The lacebark pine (Pinus bungeana) is a slow-growing, multi-trunked conifer that can be easy recognized because the peeling bark of mature trees. The tree has dark green needles that grow in bundles of three and small yellow brown cones. The tree is native to China and named for Dr. Alexander von Bunge, who discovered the species in 1831 in Beijing. The Chinese love for pine trees was expressed in this ancient poem. Genus name form the Latin for pines.
The Chinese love for pine trees was expressed in this ancient poem:
When one sits in a garden with peach trees,
flowers, and willows, without a single pine
in sight, it is like sitting among children and
women without any venerable man in the
vicinity to whom one may look up.
Common name: Lacebark Pine
Scientific Name (family and order): Pinus bungeana (Pinaceae, Pinales)
Species Origin: Central and nothern China
New Jersey Status: USDA Unreported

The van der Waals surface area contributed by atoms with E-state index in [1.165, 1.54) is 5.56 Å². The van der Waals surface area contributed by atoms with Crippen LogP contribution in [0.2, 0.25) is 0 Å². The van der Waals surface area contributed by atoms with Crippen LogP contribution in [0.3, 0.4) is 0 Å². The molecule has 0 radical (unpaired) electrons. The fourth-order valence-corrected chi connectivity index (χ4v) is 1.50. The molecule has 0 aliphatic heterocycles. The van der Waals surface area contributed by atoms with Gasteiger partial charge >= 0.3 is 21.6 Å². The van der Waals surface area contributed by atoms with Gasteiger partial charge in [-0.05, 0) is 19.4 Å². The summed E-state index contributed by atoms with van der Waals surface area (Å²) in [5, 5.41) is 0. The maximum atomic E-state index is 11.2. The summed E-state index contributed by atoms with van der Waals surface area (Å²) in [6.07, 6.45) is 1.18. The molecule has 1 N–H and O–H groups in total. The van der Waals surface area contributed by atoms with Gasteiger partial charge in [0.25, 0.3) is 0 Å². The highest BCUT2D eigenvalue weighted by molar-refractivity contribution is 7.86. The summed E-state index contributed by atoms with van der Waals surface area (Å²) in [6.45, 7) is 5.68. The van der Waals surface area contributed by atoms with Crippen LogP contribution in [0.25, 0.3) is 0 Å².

Habit: 30 – 50’ tall which it reaches in about 50 years. May be spreading and multitrunked but can be trained to have single trunk.
Habitat: Zones 4 -8
Trunk/Stem: Bark is the most noteworthy aspect as it is a patchwork of white, olive , light purple and sliver eventually becoming milky-white at maturity.
Leaves: Evergreen, needles in groups of three. Remain for 3 – 4 years. Stiff, apex sharp-pointed 2 -4 “ long 1/12” wide margins finely toothed, inside slightly rounded made by the raised midrib with stomatic lines on both sides. Lustrous, medium to dark green. Needles very stiff and rigid as well as sharp
Fruits and seeds: Cones small (2” long) and brown.